Originally published in Judaism: A Quarterly Journal of Jewish Life and Thought, 25:4 (1976).
Concepts of Judaism. By ISAAC BREUER. Selected and edited by Jacob S. Levinger. Jerusalem. Israel Universities Press, 1974. 348 pp.
Reviewed by LOUIS JACOBS
PROFESSOR LEVINGER believes, with justice, that the writings of Isaac Breuer (1883-1946), grandson, and exponent of the ideas, of Samson Raphael Hirsch, of which this book contains a penetrating selection, constitute the most intellectual and well-balanced attempt to place on a rational basis the Orthodox position in modern times (Professor Levinger remarks “since the schism that occurred in Judaism at the beginning of the previous century,” referring, of course, to the rise of the Reform movement). The book includes important essays on religion and science, Jewish law today and Jewish nationalism; but, in an attempt to come to grips with Breuer’s closely-reasoned argument, this review limits itself to the lengthy selection from his Neue Kusari—Ein Weg zum Judentum (The New Kuzari-A Path to Judaism), published early in 1934, in which, using Kantian categories, he seeks to establish the epistemological basis of the belief in Torah min haShamayyim, the divine origin of the Torah.
Like its older model by Judah Ha-Levi, The New Kuzari is in the form of a dialogue. The imaginary discussion takes place between a Mr. Weiler and Alfred Roden, the son of a completely assimilated Jewish banker in Germany, who has won his way through to the strict Orthodoxy of German separatism, and who encourages Weiler, sincere in his Judaism but plagued by religious doubts, to follow the same path. In particular, Weiler has serious misgivings about the doctrine that the Torah is divine, a belief that has been undermined for him by, among other things, his acquaintance with Biblical criticism.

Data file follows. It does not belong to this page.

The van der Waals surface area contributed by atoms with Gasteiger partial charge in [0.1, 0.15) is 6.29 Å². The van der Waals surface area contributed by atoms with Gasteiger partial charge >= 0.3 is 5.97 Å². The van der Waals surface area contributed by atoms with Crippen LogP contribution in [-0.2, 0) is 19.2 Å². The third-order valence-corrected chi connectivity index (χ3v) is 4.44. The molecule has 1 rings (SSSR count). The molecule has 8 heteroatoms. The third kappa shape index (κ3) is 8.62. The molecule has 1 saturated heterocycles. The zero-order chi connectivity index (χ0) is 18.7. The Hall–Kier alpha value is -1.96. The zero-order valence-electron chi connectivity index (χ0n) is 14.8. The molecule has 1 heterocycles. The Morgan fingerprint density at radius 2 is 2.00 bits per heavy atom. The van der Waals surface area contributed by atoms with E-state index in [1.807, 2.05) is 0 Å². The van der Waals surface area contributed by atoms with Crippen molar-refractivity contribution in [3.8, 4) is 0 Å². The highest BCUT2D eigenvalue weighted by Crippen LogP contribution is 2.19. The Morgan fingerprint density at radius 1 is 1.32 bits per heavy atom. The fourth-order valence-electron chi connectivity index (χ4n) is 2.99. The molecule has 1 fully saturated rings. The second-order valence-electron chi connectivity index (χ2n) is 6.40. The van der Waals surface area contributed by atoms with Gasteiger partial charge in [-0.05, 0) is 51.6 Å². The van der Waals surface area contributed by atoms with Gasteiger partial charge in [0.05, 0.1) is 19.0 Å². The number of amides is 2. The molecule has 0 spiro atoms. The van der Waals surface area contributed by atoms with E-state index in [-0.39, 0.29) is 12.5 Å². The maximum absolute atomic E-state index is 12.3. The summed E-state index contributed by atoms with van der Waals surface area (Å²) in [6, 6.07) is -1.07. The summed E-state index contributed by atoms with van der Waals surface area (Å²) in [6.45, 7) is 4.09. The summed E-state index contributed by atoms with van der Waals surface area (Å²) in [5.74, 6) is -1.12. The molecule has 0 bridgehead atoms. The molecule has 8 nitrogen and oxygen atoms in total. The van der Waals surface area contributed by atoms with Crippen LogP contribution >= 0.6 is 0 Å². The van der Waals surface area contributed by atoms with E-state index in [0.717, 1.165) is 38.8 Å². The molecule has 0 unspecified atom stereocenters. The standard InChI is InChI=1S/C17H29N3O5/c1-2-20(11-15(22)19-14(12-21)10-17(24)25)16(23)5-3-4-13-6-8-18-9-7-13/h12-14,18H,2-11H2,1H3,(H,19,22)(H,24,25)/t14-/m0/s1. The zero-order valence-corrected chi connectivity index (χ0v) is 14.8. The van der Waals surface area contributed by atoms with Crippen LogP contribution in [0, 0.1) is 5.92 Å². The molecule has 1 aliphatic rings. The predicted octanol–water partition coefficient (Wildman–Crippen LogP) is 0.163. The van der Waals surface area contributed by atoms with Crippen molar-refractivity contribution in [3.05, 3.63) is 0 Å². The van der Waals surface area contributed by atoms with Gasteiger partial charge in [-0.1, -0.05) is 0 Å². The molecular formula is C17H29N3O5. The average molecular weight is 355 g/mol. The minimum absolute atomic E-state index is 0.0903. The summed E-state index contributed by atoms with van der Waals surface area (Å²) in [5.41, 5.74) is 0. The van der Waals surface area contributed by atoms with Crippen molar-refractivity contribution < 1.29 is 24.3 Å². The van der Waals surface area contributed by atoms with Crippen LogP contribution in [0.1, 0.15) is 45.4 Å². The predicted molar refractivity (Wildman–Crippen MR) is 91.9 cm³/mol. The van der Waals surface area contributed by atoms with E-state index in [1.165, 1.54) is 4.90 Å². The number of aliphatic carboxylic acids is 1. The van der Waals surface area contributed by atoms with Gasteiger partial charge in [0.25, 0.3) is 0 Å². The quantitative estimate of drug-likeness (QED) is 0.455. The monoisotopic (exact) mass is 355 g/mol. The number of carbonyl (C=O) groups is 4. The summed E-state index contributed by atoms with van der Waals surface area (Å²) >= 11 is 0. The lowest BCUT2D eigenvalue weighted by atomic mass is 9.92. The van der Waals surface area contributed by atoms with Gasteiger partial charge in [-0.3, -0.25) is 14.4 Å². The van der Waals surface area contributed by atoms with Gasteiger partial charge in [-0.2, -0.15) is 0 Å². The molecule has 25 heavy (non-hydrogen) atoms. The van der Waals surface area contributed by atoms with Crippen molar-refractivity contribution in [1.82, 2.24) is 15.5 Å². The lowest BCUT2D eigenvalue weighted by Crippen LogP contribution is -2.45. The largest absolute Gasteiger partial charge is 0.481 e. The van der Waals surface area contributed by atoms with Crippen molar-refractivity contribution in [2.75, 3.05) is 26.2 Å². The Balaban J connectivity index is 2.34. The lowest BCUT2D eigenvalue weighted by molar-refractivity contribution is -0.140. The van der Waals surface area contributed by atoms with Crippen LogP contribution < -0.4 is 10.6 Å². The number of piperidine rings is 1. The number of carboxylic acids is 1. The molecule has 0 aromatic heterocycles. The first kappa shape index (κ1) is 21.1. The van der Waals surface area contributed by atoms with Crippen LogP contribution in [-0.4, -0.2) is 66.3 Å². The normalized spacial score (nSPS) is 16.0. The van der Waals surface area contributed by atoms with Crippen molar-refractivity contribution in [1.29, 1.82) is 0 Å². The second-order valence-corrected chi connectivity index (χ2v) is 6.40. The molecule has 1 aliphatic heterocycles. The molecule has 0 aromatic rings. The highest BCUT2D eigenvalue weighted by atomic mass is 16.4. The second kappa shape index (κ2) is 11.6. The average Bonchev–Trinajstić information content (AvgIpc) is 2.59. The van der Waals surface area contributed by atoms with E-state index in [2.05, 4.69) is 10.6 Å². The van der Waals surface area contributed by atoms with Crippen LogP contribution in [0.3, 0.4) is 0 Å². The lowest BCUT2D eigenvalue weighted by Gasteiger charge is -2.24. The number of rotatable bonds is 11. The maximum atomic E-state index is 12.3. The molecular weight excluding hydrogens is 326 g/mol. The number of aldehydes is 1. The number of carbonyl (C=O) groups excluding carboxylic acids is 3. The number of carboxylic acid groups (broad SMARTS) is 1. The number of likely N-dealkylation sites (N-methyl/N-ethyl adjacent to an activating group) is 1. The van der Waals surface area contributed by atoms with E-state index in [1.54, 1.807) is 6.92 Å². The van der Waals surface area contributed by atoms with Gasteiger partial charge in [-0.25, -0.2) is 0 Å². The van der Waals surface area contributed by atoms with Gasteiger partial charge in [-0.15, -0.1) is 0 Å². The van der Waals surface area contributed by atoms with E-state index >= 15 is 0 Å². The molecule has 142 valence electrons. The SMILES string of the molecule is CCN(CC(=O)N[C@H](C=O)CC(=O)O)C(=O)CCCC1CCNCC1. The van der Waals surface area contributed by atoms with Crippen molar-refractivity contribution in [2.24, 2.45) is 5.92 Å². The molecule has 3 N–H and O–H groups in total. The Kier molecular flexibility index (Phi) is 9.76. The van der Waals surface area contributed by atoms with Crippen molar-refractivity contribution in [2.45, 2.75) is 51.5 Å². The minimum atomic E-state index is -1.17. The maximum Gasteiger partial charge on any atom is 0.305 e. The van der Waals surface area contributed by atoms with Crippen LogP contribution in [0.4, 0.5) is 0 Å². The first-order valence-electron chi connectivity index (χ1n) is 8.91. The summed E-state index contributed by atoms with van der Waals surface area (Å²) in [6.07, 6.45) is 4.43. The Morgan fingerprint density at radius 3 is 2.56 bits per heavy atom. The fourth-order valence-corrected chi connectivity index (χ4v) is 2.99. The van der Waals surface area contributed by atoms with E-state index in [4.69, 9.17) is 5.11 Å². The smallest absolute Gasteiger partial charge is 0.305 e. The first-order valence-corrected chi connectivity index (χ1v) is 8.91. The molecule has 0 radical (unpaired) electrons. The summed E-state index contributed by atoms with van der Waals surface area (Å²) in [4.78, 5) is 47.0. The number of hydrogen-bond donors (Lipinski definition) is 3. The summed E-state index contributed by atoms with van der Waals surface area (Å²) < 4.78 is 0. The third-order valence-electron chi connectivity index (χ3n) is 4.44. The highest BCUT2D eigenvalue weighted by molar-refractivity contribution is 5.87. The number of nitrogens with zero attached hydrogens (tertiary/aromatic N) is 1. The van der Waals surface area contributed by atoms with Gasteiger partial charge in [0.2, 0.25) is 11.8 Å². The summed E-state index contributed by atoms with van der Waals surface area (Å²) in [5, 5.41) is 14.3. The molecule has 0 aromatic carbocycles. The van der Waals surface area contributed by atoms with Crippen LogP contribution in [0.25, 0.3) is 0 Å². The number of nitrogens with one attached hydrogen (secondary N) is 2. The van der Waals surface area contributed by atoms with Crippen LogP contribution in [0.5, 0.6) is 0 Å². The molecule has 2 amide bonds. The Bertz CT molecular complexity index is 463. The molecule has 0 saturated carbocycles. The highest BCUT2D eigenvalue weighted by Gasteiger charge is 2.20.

Breuer’s basic thrust is to apply Kant’s famous distinction between the phenomena and the noumena not only to our knowledge of God and the physical world but to the Torah. According to Kant, all we can know of the world is as things appear to us in perception. The world we perceive is one we construct by our thought-patterns. This is not the “real” world. Since we are incapable of getting out of our own skins, as it were, we can never know things as they are in themselves. By the same token, Breuer makes his hero argue, we can never know the Torah-in-itself (there is much in the book of this irritating Germanic habit of using portmanteau expressions), only the Torah as revealed to us in the word. All we can understand—all, indeed, that we need to understand—is this word, through which we perceive how the Torah-in-itself wishes us to regulate our lives. It follows, continues our friend Alfred as he wills poor, benighted Mr. Weiler into fundamentalism, though, naturally, he does not thus label it, that all Biblical criticism is as absurd as an attempt to criticize nature for its enigmas and contradictions. The Bible critics arrive at their conclusions because they treat the Torah like any other book. But, in the process, they deny the Torah-in-itself and are, therefore, as misguided as those few natural scientists who refuse to accept the “givenness” of the natural world instead of doing their proper job, which is to investigate thoroughly how this “givenness” makes its impact upon our sense perception. If the Torah were only a purely human production, the reasoning of the Bible critics might well be convincing, but that is precisely the point. The Torah is not a human production at all but is in the form of words by means of which God communicates with us. As Alfred puts it: